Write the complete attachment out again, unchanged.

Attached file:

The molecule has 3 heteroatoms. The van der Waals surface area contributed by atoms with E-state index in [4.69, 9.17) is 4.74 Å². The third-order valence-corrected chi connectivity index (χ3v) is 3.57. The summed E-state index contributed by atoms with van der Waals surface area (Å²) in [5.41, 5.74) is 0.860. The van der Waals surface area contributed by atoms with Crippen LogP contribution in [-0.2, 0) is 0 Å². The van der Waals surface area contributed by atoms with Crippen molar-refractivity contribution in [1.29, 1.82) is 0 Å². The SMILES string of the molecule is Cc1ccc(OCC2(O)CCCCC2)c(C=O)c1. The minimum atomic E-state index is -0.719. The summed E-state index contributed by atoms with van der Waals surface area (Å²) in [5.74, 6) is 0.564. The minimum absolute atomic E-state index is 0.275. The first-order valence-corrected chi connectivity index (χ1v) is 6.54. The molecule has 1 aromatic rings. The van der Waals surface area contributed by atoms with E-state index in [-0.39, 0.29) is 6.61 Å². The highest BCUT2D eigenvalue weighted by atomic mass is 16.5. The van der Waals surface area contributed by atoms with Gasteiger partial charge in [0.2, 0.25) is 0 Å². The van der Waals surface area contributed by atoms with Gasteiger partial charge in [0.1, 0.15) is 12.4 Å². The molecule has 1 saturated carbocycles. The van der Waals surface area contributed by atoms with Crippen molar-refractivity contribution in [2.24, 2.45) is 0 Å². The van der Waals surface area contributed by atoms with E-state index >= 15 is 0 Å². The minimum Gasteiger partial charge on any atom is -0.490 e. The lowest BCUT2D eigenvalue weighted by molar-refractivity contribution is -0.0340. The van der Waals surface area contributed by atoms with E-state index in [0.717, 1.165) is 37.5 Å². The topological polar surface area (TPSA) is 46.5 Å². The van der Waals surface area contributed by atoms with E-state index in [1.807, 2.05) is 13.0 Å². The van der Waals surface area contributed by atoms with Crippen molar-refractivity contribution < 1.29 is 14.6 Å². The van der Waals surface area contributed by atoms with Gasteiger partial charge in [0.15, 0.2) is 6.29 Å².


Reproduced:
The molecule has 3 heteroatoms. The van der Waals surface area contributed by atoms with E-state index in [4.69, 9.17) is 4.74 Å². The third-order valence-corrected chi connectivity index (χ3v) is 3.57. The summed E-state index contributed by atoms with van der Waals surface area (Å²) in [5.41, 5.74) is 0.860. The van der Waals surface area contributed by atoms with Crippen LogP contribution in [-0.2, 0) is 0 Å². The van der Waals surface area contributed by atoms with Crippen molar-refractivity contribution in [1.29, 1.82) is 0 Å². The SMILES string of the molecule is Cc1ccc(OCC2(O)CCCCC2)c(C=O)c1. The minimum atomic E-state index is -0.719. The summed E-state index contributed by atoms with van der Waals surface area (Å²) in [5.74, 6) is 0.564. The minimum absolute atomic E-state index is 0.275. The first-order valence-corrected chi connectivity index (χ1v) is 6.54. The molecule has 1 aromatic rings. The van der Waals surface area contributed by atoms with E-state index in [-0.39, 0.29) is 6.61 Å². The highest BCUT2D eigenvalue weighted by atomic mass is 16.5. The van der Waals surface area contributed by atoms with Gasteiger partial charge in [0.2, 0.25) is 0 Å². The van der Waals surface area contributed by atoms with Gasteiger partial charge in [0.1, 0.15) is 12.4 Å². The molecule has 1 saturated carbocycles. The van der Waals surface area contributed by atoms with Crippen molar-refractivity contribution in [2.24, 2.45) is 0 Å². The van der Waals surface area contributed by atoms with E-state index >= 15 is 0 Å². The minimum Gasteiger partial charge on any atom is -0.490 e. The lowest BCUT2D eigenvalue weighted by molar-refractivity contribution is -0.0340. The van der Waals surface area contributed by atoms with E-state index in [0.717, 1.165) is 37.5 Å². The topological polar surface area (TPSA) is 46.5 Å². The van der Waals surface area contributed by atoms with E-state index in [1.807, 2.05) is 13.0 Å². The van der Waals surface area contributed by atoms with Crippen molar-refractivity contribution < 1.29 is 14.6 Å². The van der Waals surface area contributed by atoms with Gasteiger partial charge in [0.15, 0.2) is 6.29 Å².